No need for Zachary Turner to die: death review

The social services system in Newfoundland and Labrador failed a 13-month-old boy, who drowned along with his mother in a 2003 murder-suicide, a review has found.

Zachary Turner died when Shirley Turner, 42, clutched him to her body and jumped into Conception Bay, several kilometres outside of St. John’s.

“Nowhere did I find any ongoing assessment of the safety needs of the children,” coroner Peter Markesteyn, referring both to Zachary and Turner’s daughter from another relationship, wrote in a three-volume report released Wednesday.

Turner, a general practitioner,fled to Newfoundland after her estranged lover Andrew Bagby, 28, was shot to death in a Pennsylvania parking lot on Nov. 5, 2001.

Turner had obtained bail from the Newfoundland Supreme Court, and gave birth to Zachary,Bagby’s son, while fighting extradition to the United States to stand trial for the murder of Bagby. About two months before the murder-suicide,a judge cleared the way for Turner’s extradition.

Responding to Markesteyn’s child death review, Community Services Minister Tom Osborne said the provincial government accepted the report and would examine the 29 recommendations to see which ones could be acted on immediately.

He added that the province had already addressed some of the issues raised by Zachary’s death.

Serious flaws pinpointed

Markesteyn, based in Winnipeg, found fundamental flaws through child protection system that dealt with the Turner case in the months leading up to the murder-suicide.

In finding that Zachary’s death could have been prevented, he determined poor communication between officials contributed to the sequence of events that triggered the tragedy.

Darlene Neville, Newfoundland and Labrador’s child and youth advocate,called immediately for an external review of the child, youth and family services program.

Neville, who said she is concerned that other children in the province are in similar circumstances, described the results of the investigation as shocking.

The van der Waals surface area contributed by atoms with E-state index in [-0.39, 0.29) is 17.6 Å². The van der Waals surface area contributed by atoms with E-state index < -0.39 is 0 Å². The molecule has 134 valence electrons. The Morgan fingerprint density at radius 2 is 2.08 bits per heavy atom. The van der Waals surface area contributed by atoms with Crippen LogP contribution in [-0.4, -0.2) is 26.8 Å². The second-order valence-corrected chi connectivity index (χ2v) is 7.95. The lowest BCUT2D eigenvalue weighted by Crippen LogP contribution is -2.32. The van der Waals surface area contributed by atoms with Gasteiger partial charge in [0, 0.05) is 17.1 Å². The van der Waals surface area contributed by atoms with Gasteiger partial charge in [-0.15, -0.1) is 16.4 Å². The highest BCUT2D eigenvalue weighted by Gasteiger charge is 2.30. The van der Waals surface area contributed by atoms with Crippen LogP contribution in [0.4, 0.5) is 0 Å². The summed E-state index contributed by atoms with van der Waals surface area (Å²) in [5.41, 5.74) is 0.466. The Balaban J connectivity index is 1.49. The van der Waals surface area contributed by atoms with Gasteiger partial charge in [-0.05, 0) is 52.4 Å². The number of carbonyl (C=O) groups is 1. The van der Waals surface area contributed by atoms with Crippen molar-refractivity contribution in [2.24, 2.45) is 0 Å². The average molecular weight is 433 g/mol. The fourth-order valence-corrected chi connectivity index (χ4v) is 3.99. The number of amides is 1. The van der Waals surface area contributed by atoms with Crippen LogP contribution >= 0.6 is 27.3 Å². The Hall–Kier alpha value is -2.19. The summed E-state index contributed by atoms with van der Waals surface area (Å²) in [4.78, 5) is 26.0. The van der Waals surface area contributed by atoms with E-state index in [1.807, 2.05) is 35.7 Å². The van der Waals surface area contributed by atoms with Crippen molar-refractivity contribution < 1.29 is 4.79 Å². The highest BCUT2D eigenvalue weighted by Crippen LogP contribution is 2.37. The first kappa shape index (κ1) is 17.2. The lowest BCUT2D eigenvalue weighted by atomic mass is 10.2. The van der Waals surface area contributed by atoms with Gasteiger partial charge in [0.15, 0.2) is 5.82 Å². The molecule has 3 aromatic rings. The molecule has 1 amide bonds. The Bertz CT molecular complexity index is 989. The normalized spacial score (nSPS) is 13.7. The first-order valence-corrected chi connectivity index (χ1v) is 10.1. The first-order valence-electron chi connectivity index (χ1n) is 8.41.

“The fact that a whole organization could be so out of touch with the reality everyone else was wondering about is baffling,” she told reporters.

Neville said two things were evident from reading the report. “One: Zachary Turner’s death was preventable. And two: Zachary was in his mother’s care when he should not have been.”

Markesteyn found that officials, who were working on the presumption of Turner’s innocence,were more concerned about the welfare of the woman than for her infant.

Turner frequently asked for, and received,help from social workers, with dozens of visits made on her behalf.

Neville said she found it difficult that no one was putting Zachary’s interests first.

“Given the amount of resources that were put in to meeting Dr. Shirley Turner’s needs and demands, and what she identified as necessary, if those same resources had been taken and put in to assessing what Zachary’s needs were and how could his rights would be best protected, I would suggest there would be a strong likelihood we would have had a different outcome,” Neville said.

Markesteyn, who was asked to review the case in 2005,could not delve into an issue pressed by the Bagby family: how Turner was able to obtain bail from the Newfoundland Supreme Court.

Courts beyond mandate